Libya. and finally moving on to the smaller regions or towns. Egypt. Angola. More than 70% of the top 50 global consumer packaged goods makers are already tapping Africa’s rapidly expanding consumer market.2 2 2. you might not be able to systematically follow such a logical and disciplined sequence within and across markets. You may choose to start in the 10 markets that. For companies already selling in Africa. Algeria. according to Euromonitor.com). you may also need to prioritize other markets . But in Africa. Saint Helena. Saudi Arabia’s Savola Foods and India’s Marico or Godrej Consumer Products are also aggressively going after the growing African consumer market. you can carefully plan your expansion by first establishing yourself in the biggest markets. Companies like Singapore’s Olam.8 4 2020E 2.6 2. For 20% of this top 50. it’s critical to understand a few characteristics of this unique continent to best frame how to successfully tap into it. Western Sahara. What does this mean? The Africa opportunity is intensifying competition. Depending on your category. Deciding where to invest Foremost among the considerations is where to enter and to expand. data unavailable for Mayotte. then in the primary regions or cities. In addition to the leading global players. narrowing the window of time for companies to successfully enter and expand or shape the landscape to their benefit. where dense populations will help optimize your investment. Africa already represents more than 5% of their global sales—as much as 14% for Diageo and 10% for Parmalat—and most in that group also enjoy strong profitability.1 2. Eritrea. 2020E) $6T 5. now could be the time to accelerate growth by building up existing positions and expanding into new markets. Skipping Africa means potentially missing significant growth opportunities. It will more than double by 2020 Total consumer spending (2010. Somalia. Tunisia and Kenya) (see Figure 3). But whether your company is already testing the waters or still thinking about wading in. the continent is brimming with competitors that have the same idea. Liberia and Réunion Source: Euromonitor (see “Lessons from Africa’s pioneers” on Bain. Nigeria. Sudan. Morocco.0 2010 0 China CAGR (2010–2020E): 11% Brazil 7% India 9% Africa 8% Russia 10% Notes: Africa figures based on 48 countries. DRC. How can players get ahead? Companies with no presence in Africa may want to seriously reconsider. Equatorial Guinea. account for 75% of Africa’s GDP (South Africa.Figure 2: Total consumer spending is already higher than spending in Russia and on par with spending in India. In most emerging markets. a new species of consumer products competitors is quickly rising from the ranks of emerging market champions.

Figure 3: Market size is often a key criteria for entry or expansion—10 countries drive more than 75% of GDP and consumer spending GDP nominal (2010. screen them thoroughly to identify those rare opportunities that may interest you. or players that offer production capacity or access to supply. Mayotte. What’s often critical for success in Africa is having the flexibility to quickly jump on opportunities. even if they arise in an unexpected order. Few—if any—consumer packaged goods companies have succeeded on their own. Heineken.8T Rest of Africa $2. for instance. If you are interested in acquiring companies. Réunion. you can adopt a cautious approach. learn and grow. If you aspire to minimize risks. 2020E) 100% $1. Eritrea. Western Sahara. Many players start by establishing joint ventures where they hold a majority position. they can choose whether to increase control or move to a full-blown acquisition. with an out-clause in case the venture fails. Equatorial Guinea. And winning companies look for different types of acquisition or partnership opportunities: brands with strong competitive positions or robust equity with local consumers. Réunion and Western Sahara). but it was not the highest on that list.7T Kenya Tunisia Consumer expenditure (2010. One noteworthy consideration when engaging in M&A activities in Africa: Given the lack of reliable market data and transparency . Consumer expenditure for 48 African countries (data unavailable for Saint Helena. Mayotte. they recently acquired two breweries in Ethiopia the moment they became available— even though they still have much further to go to develop and grow in Nigeria. a primary African market for the company. Success there means viewing partnerships and acquisitions as an inevitable fact of life. companies with route-tomarket capabilities. Also. Partnering for position and profits A second important consideration is how independent you can afford to be in Africa.0T Libya Tunisia $3. quickly changing political and regulatory environment and shortage of local incumbents with scale mean global players need to act swiftly to acquire promising companies that become available or jump on opportunities opened up by privatization. Regardless. the average size of companies is usually smaller than companies elsewhere and the risk tends to be higher. This is one place where you must rely on help from a guide to explore. you should know that the availability of relevant targets might significantly vary from one market to another or from one category to the next. had placed Ethiopia on its top list of Africa markets to target. 2020E) 100% $1.1T Rest of Africa 80 Libya Angola Morocco Algeria Nigeria Egypt South Africa 0 2010 2020E 78% Sudan 80 Kenya Angola Sudan 60 60 Algeria Morocco Nigeria 40 40 Egypt 20 South Africa 0 2010 2020E 79% 20 Top 10 as percentage of total: 78% Top 10 as percentage of total: 77% Notes: GDP for 54 African countries (data unavailable for Saint Helena. DRC and Somalia) Source: Euromonitor from the next tier. and be agile and responsive when they arise. Liberia. Africa’s fragmented markets. The lesson Heineken learned: Know which markets you want to prioritize. As they progressively gather knowledge about the target company.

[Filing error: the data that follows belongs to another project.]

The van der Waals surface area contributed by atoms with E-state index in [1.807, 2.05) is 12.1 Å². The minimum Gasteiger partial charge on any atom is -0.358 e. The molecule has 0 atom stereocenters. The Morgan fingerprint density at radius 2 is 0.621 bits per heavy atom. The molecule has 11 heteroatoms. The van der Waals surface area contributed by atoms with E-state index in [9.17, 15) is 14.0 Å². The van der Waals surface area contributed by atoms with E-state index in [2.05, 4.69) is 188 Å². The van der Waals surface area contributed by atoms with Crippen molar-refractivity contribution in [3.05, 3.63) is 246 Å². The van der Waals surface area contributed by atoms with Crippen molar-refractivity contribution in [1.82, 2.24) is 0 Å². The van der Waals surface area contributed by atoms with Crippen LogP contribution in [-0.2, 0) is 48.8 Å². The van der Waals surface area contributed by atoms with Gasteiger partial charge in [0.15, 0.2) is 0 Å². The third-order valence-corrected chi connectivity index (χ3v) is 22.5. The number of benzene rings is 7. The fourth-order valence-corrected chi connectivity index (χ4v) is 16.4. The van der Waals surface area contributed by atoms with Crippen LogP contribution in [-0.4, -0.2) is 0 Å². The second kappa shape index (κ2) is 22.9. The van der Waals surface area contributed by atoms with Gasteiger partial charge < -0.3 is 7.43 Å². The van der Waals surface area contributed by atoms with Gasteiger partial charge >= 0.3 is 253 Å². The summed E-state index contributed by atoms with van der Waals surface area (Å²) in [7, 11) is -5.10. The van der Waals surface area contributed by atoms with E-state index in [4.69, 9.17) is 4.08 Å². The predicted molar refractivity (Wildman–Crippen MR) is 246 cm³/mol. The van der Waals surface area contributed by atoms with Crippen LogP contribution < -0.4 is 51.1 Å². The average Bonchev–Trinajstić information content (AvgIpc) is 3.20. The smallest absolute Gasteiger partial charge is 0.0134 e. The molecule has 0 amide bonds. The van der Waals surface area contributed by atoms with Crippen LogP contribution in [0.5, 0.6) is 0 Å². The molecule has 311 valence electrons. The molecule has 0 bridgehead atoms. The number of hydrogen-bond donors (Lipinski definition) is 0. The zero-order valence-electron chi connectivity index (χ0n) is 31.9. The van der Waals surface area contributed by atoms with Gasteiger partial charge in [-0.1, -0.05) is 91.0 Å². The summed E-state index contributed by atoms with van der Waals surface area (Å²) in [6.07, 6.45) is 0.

com) Mike Booker in Singapore (mike. One way players can successfully launch consumption of under-penetrated categories is by investing in consumer education. such as leveraging local contacts to harness their expertise on the target company. As in many other developing markets.fabre@bain. such as Indonesia or Brazil. Tiaan Moolman and Joëlle de Montgolfier Key contacts in Bain’s Global Consumer Products practice are: Americas: Vijay Vishwanath in Boston (vijay.com) Tiaan Moolman in Johannesburg (tiaan.com) Kara Gruver in Boston (kara.demontgolfier@bain. please visit www. No company can depend on a simple plug-and-play strategy to enter or on a single operating model to quickly expand. where consumption was low but the opportunity was huge. Even if your category is currently underpenetrated.bain.com) Satish Shankar in Singapore (satish. actually going back to the basics.tripodo@bain.vishwanath@bain. products or brands you should sell in Africa. you will need to apply more practical due diligence techniques than you would elsewhere.gruver@bain. Andrew Tymms. The “Brush Day and Night” campaign helped the company build robust toothpaste volume growth over the past decade.com) Matthew Meacham in Madrid (matthew. What to sell? A final consideration is which categories. running primary consumer research or conducting in-store intercepts and outlet-checks.com .com) Cyrille Fabre in Dubai (cyrille. grew the market for its toothbrushes and toothpaste in Nigeria.tymms@bain.on financial results or ways of doing business. This is a place where creating new consumption habits and building category penetration might happen quickly—possibly even faster than gaining competitive ground in a more established category.booker@bain.com) Giovanni Arnese in Rome (giovanni.com) Andrew Tymms in London and Johannesburg (andrew. But our research shows that Africa is not significantly more challenging than many other emerging markets.com) EMEA: Asia: For additional information.it) Marcello Tripodo in Milan (marcello. entering or expanding in Africa may appear daunting because of the undeniable complexity of the continent. Unilever. You can choose to push your existing core categories and brands.meacham@bain.shankar@bain. Unilever held presentations with easy-to-remember visuals in the backs of vans or rural area schools to educate the population about oral hygiene.arnese@bain. Many Nigerians brush their teeth only once a day. At first glance. By Matthew Meacham. for example. Managing to get them to brush twice daily would automatically double the toothpaste market. To achieve that goal.it) Joëlle de Montgolfier in Paris (joelle. you should not hesitate: There’s room for growth.moolman@bain. As growth slows in developed markets and categories in other emerging markets quickly consolidate—squeezing out newcomers— Africa may be the next best place on Earth to look for a new growth engine. you don’t need to enter into new local categories to gain ground.